Injury, Workers Comp, & Wrongful Death Lawyers



In 2011, the Minnesota legislature recognized that public awareness of the consequences of concussion injuries needed to be improved.  It passed what is generally called the Minnesota Concussion Awareness Law.


The Minnesota Concussion Injury  Awareness Law has been incorporated into the Minnesota statutes as Section 121A.38 which defined concussion as follows:

“Concussion” means a complex pathophysiological process affecting the brain, induced by traumatic biokinetic forces caused by a direct blow to the head, face, or neck, or elsewhere on the body with an impulsive force transmitted to the head, that may involve the rapid onset of short-lived impairment of neurological function and clinical symptoms, loss of consciousness, or prolonged postconcussive symptoms.

There are several important “take away” points that are embedded in that definition:

  1. A concussion can be caused either by a blow to the head or by a blow to another part of the body, which transmits forces to the head.
  2. An absolute loss of consciousness is not required. The presence of “clinical symptoms” without a loss of consciousness is sufficient.

While not directly addressed by the statute, it is important to note that respected medical literature has established that a “loss of consciousness” can be either total or partial. It is one of the most elemental or basic medical principles that loss of consciousness can be total, i.e. a coma or partial, i.e. , as in “lethargy” or “stupor” in which the victim remains partially consciousness but with slowed cognitive faculties.


Minnesota’s Concussion Awareness Law also required the Minnesota High School Athletic League to establish a program of information to be provided to school coaches, officials, use after weeks and their parents regarding the natures and risks of concussions, including the effects of continuing to play after receiving a concussion.

The statute absolutely required any coach or official to remove any youth athletes from continued participation in any youth athletic activity when the athlete exhibit signs, symptoms and behaviors consistent with the concussion or is suspected of having sustained a concussion.


Sadly, there is no Minnesota law regarding the evaluation of the victims of car accidents regarding potential concussion injuries. Sadly, the majority of the victims of concussions caused by the trauma of a car accident are not properly evaluated her screen for concussion injuries. As a consequence, the majority of concussion injuries occurring in Minnesota car accidents are overlooked.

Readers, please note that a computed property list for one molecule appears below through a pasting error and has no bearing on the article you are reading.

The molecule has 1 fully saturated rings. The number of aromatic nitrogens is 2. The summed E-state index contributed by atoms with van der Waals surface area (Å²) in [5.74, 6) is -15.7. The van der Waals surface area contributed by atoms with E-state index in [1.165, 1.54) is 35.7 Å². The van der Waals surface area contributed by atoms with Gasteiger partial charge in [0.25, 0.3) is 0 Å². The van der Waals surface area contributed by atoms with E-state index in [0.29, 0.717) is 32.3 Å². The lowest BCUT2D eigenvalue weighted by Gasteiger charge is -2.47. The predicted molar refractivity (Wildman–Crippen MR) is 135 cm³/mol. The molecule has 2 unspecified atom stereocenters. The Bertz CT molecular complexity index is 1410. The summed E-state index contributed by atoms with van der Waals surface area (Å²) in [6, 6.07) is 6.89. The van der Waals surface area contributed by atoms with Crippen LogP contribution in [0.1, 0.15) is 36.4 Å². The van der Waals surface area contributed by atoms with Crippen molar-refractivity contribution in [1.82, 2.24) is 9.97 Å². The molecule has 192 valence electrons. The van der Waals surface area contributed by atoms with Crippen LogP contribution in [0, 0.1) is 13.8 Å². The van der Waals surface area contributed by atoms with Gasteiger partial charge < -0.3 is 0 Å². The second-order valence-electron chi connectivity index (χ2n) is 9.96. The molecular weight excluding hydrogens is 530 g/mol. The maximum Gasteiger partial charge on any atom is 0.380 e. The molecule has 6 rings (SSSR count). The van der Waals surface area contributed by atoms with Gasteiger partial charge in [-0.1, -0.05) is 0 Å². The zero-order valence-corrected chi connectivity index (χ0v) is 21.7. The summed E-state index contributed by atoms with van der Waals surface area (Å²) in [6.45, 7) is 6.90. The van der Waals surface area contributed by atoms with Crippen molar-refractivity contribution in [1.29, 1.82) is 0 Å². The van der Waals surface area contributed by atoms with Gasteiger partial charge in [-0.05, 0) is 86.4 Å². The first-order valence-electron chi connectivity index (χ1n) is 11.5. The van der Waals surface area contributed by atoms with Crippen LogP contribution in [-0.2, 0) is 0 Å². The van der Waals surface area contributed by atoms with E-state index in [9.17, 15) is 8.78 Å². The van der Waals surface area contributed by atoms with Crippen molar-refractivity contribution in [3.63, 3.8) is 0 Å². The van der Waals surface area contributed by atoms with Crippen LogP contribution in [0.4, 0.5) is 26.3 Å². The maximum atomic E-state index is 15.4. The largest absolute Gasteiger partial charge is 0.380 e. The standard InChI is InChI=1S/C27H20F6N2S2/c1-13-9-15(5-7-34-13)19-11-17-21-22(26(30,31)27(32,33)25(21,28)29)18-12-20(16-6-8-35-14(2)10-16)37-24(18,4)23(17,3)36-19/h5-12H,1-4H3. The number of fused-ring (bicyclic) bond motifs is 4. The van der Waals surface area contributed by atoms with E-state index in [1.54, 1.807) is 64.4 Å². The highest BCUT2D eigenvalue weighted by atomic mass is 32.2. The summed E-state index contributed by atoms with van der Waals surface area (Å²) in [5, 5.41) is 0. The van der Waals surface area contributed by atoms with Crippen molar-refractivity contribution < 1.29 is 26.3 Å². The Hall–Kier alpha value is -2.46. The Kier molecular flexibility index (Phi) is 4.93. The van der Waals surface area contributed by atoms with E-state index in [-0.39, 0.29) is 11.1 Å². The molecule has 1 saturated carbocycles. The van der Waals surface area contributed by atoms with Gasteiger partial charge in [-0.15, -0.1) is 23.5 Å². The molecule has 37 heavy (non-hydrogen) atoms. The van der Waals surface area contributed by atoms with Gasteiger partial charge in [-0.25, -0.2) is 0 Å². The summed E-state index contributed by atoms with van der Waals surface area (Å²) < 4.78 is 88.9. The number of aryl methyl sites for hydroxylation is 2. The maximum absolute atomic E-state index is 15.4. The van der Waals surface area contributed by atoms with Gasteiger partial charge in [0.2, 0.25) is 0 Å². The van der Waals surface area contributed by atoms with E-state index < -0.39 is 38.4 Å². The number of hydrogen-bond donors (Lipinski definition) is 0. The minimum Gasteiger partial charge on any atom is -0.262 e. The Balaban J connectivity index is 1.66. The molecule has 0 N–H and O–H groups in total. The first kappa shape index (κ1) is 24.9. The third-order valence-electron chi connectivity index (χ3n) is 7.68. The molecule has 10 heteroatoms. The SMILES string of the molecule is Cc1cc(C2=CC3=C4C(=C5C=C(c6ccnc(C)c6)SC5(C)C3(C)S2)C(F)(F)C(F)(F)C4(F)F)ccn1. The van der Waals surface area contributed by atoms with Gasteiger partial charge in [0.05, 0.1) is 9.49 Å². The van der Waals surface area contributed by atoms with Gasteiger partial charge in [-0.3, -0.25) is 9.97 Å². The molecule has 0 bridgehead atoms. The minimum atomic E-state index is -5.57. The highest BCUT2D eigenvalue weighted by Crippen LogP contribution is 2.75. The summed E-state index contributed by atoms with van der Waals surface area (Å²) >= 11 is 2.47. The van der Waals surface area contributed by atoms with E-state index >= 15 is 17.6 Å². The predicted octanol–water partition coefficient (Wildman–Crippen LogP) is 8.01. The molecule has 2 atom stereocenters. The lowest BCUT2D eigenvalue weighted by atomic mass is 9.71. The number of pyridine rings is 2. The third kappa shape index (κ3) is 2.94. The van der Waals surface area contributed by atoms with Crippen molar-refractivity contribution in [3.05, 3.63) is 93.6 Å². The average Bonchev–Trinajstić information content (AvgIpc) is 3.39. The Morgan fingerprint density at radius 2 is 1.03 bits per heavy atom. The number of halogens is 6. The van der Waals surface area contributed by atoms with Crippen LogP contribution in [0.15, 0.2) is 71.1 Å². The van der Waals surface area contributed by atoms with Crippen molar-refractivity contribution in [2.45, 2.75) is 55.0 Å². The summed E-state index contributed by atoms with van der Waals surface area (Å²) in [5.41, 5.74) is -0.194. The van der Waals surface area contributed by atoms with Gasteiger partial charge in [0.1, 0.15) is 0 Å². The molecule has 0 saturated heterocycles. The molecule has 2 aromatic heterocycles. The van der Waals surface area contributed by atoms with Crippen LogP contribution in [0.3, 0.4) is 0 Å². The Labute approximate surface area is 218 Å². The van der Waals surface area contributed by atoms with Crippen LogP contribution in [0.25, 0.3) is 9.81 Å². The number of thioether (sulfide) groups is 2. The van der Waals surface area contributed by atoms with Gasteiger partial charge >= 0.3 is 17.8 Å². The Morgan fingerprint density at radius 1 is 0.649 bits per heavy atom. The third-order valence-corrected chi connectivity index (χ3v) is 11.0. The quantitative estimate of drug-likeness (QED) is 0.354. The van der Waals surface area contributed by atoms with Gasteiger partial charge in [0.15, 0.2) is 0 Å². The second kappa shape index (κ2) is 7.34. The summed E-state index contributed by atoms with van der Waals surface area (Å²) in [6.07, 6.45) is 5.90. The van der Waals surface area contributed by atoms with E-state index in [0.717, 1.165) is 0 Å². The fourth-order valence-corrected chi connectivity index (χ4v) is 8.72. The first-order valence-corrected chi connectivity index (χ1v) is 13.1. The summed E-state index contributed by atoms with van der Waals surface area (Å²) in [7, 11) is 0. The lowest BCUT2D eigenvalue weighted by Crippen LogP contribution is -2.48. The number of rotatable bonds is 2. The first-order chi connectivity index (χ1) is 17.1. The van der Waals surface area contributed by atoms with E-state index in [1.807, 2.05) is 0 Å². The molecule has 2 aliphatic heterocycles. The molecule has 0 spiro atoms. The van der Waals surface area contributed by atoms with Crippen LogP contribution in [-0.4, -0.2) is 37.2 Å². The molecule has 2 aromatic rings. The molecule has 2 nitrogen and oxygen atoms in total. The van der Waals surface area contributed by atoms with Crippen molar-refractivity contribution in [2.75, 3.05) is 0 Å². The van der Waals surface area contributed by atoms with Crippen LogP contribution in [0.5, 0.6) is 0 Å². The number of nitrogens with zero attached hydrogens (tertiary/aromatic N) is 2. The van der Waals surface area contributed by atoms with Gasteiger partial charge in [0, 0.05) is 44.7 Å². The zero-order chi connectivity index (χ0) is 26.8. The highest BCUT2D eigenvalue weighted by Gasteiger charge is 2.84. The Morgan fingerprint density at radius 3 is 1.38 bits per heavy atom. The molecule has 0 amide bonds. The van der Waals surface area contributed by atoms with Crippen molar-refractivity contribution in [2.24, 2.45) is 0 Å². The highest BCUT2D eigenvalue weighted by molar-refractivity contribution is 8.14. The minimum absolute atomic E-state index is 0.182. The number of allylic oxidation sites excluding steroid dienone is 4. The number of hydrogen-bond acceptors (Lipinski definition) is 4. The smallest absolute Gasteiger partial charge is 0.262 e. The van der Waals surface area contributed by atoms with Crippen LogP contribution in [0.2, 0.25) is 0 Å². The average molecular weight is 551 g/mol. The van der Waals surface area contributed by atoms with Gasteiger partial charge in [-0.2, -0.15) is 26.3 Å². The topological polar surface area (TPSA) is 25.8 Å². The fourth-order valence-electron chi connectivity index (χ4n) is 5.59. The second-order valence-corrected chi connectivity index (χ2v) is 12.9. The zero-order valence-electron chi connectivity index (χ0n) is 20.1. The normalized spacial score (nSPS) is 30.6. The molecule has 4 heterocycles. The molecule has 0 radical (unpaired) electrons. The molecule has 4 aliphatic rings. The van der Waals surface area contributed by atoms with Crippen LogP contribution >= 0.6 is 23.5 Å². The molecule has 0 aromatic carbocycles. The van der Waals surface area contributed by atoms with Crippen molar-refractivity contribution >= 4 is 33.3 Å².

These are the facts:

  1. 60% of the victims of moderate to severe car accidents sustain a concussion injury.
  2. Car accident concussion injuries occur in car accidents without a blow to the head.  Concussions occur as the result of the “whiplash” that causes the brain to impact into the hard surfaces of the skull.
  3. Concussions occur without a frank loss of consciousness.
  4. Emergency room doctors cannot reliably diagnose concussions because they are often overwhelmed by the pain of the physical injuries and symptoms of shock.  Further, the symptoms of concussions often progressively develop over a period of days after the collision so that they are not immediately present in the emergency room shortly after the collision.


The Minnesota Concussion Injury Lawyers at the Schmidt Salita Law Team and its staff are trained to screen clients who have been in car accidents for a potential concussion injury. They use screening protocols that are highly respected in the medical literature and used by respected medical institutions in the state of Minnesota, including the University of Minnesota Medical School. The results of that screening indicate that 60% of the people who have been involved in a moderate to severe car accident have sustained a concussion injury. Further, the results show that a large majority of those people have not been properly screened or evaluated for a concussion injury.  Without medical evidence of the exestence of concussion injury and the resulting disability, these overlooked concussion victims would be denied fair compensation under the law.  The Schmidt Salita lawyers are dedicated to preventing that from happening and bringing justice to concussion victims.